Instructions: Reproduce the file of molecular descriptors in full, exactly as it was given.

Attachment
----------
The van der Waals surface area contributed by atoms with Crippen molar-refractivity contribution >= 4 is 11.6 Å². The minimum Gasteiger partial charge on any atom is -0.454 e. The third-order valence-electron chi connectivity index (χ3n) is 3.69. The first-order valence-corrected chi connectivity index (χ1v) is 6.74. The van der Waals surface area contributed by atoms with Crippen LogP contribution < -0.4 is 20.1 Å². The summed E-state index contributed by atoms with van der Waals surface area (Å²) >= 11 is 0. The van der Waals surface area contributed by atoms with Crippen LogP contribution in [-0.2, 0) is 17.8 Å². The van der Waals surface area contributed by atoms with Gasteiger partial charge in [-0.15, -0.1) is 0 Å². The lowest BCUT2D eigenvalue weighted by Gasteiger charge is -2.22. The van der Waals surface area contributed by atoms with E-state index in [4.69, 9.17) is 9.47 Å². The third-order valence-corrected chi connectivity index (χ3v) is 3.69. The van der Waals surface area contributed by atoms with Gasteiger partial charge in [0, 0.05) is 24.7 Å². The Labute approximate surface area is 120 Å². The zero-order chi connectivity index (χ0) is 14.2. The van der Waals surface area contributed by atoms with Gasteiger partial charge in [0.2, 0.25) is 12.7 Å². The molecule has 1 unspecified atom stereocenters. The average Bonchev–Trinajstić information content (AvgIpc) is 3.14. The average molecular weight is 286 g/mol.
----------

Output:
The van der Waals surface area contributed by atoms with Crippen molar-refractivity contribution >= 4 is 11.6 Å². The minimum Gasteiger partial charge on any atom is -0.454 e. The third-order valence-electron chi connectivity index (χ3n) is 3.69. The first-order valence-corrected chi connectivity index (χ1v) is 6.74. The van der Waals surface area contributed by atoms with Crippen LogP contribution < -0.4 is 20.1 Å². The summed E-state index contributed by atoms with van der Waals surface area (Å²) >= 11 is 0. The van der Waals surface area contributed by atoms with Crippen LogP contribution in [-0.2, 0) is 17.8 Å². The van der Waals surface area contributed by atoms with Gasteiger partial charge in [-0.15, -0.1) is 0 Å². The lowest BCUT2D eigenvalue weighted by Gasteiger charge is -2.22. The van der Waals surface area contributed by atoms with E-state index in [4.69, 9.17) is 9.47 Å². The third-order valence-corrected chi connectivity index (χ3v) is 3.69. The van der Waals surface area contributed by atoms with Gasteiger partial charge in [0, 0.05) is 24.7 Å². The Labute approximate surface area is 120 Å². The zero-order chi connectivity index (χ0) is 14.2. The van der Waals surface area contributed by atoms with Gasteiger partial charge in [0.2, 0.25) is 12.7 Å². The molecule has 1 unspecified atom stereocenters. The average Bonchev–Trinajstić information content (AvgIpc) is 3.14. The average molecular weight is 286 g/mol.